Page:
THUMBS DOWN to Mazin Qumsiyeh for the many outright errors in his November 3, 2002 cover story, “The Cucumber and the Cactus,” in the Hartford Courant’s Northeast Magazine.
Qumsiyeh refers to “the terrorism started by the Jewish colonists in the early 1940s” and to “the expulsion of about two thirds of the Palestinians [in 1948].”
But terrorism was not initiated by the Jews — it was they who had long been the targets of Arab terrorism as far back as 1920. Forgotten in Qumsiyeh’s account too is the Hebron massacre of 1929 in which 59 Jewish men, women and children were killed–23 killed and dismembered in one house alone–and many others tortured and maimed.
Qumsiyeh contends Israel’s presence in the territories is “intended to force us off our lands,” ignoring not only the population boom among Palestinians but the Barak/Clinton offer of September 2000 to cede much of the territory.
Furthermore, how does Qumsiyeh explain the observation by Arafat’s senior lieutenant, Abu Mazen, that up to 300,000 have returned “to the homeland” since Oslo?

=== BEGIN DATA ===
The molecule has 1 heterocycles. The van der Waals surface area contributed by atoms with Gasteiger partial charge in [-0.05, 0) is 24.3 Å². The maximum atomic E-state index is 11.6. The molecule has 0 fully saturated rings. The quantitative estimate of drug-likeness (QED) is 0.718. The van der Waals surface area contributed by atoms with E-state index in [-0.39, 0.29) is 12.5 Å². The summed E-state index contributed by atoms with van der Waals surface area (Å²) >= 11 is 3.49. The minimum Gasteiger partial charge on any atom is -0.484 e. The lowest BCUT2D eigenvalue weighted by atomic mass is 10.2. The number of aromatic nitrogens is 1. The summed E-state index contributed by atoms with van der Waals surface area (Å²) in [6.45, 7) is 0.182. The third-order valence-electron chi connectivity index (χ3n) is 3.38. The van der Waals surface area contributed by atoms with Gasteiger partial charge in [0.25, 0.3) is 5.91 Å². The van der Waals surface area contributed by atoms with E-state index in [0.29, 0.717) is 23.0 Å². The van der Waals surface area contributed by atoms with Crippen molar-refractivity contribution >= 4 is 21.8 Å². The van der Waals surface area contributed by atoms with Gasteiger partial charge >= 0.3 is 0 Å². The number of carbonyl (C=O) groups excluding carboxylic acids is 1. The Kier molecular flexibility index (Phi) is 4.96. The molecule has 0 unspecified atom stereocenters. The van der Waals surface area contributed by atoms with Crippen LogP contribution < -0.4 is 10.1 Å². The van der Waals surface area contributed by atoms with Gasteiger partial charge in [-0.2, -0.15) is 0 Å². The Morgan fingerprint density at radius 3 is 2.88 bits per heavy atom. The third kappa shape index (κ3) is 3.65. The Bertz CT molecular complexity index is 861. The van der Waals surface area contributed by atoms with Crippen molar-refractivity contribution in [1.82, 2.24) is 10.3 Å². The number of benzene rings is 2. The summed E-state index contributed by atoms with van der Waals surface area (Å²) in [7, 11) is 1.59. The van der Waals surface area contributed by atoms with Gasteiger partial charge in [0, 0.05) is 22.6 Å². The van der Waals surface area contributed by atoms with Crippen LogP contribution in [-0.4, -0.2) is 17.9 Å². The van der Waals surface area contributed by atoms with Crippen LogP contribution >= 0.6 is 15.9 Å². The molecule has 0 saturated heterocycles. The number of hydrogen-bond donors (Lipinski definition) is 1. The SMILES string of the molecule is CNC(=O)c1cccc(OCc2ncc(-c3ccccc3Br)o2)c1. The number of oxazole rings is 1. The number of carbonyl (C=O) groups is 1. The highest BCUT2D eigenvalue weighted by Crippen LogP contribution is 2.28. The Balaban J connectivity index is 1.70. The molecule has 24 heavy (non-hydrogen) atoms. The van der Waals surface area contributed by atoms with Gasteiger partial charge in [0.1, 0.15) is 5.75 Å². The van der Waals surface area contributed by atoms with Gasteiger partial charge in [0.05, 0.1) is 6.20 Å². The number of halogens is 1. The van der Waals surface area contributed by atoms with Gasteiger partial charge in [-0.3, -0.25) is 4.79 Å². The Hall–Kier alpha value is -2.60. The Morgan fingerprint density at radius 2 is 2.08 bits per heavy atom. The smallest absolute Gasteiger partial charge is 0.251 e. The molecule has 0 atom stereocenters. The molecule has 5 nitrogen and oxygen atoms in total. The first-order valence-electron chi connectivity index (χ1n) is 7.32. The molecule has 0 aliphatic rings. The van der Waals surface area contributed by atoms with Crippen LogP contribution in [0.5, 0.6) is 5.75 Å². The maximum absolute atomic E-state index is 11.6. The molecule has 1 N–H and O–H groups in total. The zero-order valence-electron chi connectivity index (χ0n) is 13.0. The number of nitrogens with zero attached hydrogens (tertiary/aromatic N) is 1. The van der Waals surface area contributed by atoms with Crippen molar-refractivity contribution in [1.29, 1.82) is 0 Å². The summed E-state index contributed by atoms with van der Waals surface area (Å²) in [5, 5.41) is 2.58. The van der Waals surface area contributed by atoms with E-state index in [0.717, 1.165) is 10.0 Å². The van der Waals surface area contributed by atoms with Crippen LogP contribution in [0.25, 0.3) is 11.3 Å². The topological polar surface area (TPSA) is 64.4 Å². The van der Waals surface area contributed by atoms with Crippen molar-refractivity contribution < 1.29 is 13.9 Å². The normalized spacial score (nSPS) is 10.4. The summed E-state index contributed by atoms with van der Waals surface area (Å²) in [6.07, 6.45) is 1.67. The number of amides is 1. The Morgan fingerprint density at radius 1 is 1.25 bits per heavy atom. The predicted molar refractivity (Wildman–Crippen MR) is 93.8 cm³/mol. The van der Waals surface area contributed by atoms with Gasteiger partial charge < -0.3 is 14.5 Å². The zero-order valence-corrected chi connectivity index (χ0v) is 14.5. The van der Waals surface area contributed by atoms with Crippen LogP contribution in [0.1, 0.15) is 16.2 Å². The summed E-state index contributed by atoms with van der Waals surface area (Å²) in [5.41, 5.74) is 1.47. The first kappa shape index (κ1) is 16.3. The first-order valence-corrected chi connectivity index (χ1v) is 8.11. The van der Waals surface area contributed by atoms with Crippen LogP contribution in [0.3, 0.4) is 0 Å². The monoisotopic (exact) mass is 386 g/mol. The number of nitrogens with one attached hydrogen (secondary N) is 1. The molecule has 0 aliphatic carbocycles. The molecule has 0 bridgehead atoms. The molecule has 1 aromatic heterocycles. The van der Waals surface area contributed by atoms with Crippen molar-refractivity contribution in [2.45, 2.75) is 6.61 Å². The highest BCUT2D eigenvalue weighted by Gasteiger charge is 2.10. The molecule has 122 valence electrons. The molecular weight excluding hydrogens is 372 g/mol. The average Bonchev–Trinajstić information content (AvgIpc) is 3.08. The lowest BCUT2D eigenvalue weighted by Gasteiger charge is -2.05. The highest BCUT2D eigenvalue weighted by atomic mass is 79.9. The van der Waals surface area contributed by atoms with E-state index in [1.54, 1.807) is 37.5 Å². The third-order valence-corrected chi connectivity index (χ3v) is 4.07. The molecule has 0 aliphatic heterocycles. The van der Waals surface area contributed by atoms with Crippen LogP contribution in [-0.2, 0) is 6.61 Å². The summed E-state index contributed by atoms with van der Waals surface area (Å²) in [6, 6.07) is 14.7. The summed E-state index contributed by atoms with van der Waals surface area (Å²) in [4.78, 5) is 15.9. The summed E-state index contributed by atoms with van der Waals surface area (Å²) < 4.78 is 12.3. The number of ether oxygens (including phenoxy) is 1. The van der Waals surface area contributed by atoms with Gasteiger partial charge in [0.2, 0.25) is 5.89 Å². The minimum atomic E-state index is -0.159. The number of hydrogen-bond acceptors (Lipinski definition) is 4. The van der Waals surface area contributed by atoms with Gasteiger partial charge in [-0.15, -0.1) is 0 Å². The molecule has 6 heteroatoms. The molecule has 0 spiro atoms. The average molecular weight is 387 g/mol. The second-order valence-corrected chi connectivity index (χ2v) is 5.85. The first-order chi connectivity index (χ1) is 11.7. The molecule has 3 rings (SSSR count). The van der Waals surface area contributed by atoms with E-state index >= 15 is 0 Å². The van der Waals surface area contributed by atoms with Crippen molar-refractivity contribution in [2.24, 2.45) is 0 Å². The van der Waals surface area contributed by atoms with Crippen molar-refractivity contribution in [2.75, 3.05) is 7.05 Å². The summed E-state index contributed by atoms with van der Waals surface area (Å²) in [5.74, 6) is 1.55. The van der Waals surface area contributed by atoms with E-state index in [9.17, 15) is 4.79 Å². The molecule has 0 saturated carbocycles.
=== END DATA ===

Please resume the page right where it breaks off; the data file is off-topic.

Equally false is Qumsiyeh’s statement, “Immediately after the 1967 war, any non-Jew outside of the areas occupied in 1967 lost his residency rights.” In fact, as of 1993, Israel had dispensed compensation to 12,692 people, and as of 2001, had allowed 184,000 refugees to return to the territories.
And so goes the remainder of the article, with distorted charges of Israeli injustice on a grand scale: of “arbitrary arrest, torture, disappearances, random killing, home demolitions and economic deprivation.”
Not once in all this is there mention of the Arab terror that has spawned Israeli acts of self-defense.
The author closes with a final analogy equating Israel with Apartheid South Africa, another nod to the standard propagandistic line about Israel.